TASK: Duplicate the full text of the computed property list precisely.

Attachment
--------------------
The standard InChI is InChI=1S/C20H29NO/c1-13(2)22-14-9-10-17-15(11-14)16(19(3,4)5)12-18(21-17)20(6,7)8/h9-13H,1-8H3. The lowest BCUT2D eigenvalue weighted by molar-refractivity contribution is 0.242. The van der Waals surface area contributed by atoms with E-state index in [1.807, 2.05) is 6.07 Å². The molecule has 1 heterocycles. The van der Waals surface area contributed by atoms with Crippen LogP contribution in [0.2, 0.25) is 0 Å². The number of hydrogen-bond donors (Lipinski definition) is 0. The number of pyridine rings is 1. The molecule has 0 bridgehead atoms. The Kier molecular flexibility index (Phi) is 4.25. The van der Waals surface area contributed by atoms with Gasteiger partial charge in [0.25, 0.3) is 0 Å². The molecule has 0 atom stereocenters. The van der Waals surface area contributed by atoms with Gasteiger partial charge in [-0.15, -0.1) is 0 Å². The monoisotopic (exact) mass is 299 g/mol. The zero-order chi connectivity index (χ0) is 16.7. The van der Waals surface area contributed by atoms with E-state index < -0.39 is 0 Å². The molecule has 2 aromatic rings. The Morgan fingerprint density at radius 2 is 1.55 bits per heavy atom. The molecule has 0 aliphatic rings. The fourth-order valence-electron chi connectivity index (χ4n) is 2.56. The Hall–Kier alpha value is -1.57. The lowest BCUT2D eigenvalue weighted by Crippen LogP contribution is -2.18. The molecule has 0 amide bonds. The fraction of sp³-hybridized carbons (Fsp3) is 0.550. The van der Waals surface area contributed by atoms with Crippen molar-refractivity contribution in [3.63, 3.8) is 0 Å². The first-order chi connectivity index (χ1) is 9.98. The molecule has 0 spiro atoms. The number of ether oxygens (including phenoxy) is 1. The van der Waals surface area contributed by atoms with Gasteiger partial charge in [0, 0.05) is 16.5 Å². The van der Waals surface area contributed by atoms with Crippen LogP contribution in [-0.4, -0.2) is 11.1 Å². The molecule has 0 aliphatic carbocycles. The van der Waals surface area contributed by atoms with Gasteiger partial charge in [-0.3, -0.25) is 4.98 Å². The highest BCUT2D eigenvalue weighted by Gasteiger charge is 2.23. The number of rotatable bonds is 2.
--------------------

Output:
The standard InChI is InChI=1S/C20H29NO/c1-13(2)22-14-9-10-17-15(11-14)16(19(3,4)5)12-18(21-17)20(6,7)8/h9-13H,1-8H3. The lowest BCUT2D eigenvalue weighted by molar-refractivity contribution is 0.242. The van der Waals surface area contributed by atoms with E-state index in [1.807, 2.05) is 6.07 Å². The molecule has 1 heterocycles. The van der Waals surface area contributed by atoms with Crippen LogP contribution in [0.2, 0.25) is 0 Å². The number of hydrogen-bond donors (Lipinski definition) is 0. The number of pyridine rings is 1. The molecule has 0 bridgehead atoms. The Kier molecular flexibility index (Phi) is 4.25. The van der Waals surface area contributed by atoms with Gasteiger partial charge in [0.25, 0.3) is 0 Å². The molecule has 0 atom stereocenters. The van der Waals surface area contributed by atoms with Gasteiger partial charge in [-0.15, -0.1) is 0 Å². The monoisotopic (exact) mass is 299 g/mol. The zero-order chi connectivity index (χ0) is 16.7. The van der Waals surface area contributed by atoms with E-state index < -0.39 is 0 Å². The molecule has 2 aromatic rings. The Morgan fingerprint density at radius 2 is 1.55 bits per heavy atom. The molecule has 0 aliphatic rings. The fourth-order valence-electron chi connectivity index (χ4n) is 2.56. The Hall–Kier alpha value is -1.57. The lowest BCUT2D eigenvalue weighted by Crippen LogP contribution is -2.18. The molecule has 0 amide bonds. The fraction of sp³-hybridized carbons (Fsp3) is 0.550. The van der Waals surface area contributed by atoms with Crippen molar-refractivity contribution in [3.63, 3.8) is 0 Å². The first-order chi connectivity index (χ1) is 9.98. The molecule has 0 spiro atoms. The number of ether oxygens (including phenoxy) is 1. The van der Waals surface area contributed by atoms with Gasteiger partial charge in [0, 0.05) is 16.5 Å². The van der Waals surface area contributed by atoms with Crippen LogP contribution in [-0.4, -0.2) is 11.1 Å². The molecule has 0 aliphatic carbocycles. The van der Waals surface area contributed by atoms with Gasteiger partial charge in [-0.3, -0.25) is 4.98 Å². The highest BCUT2D eigenvalue weighted by Gasteiger charge is 2.23. The number of rotatable bonds is 2.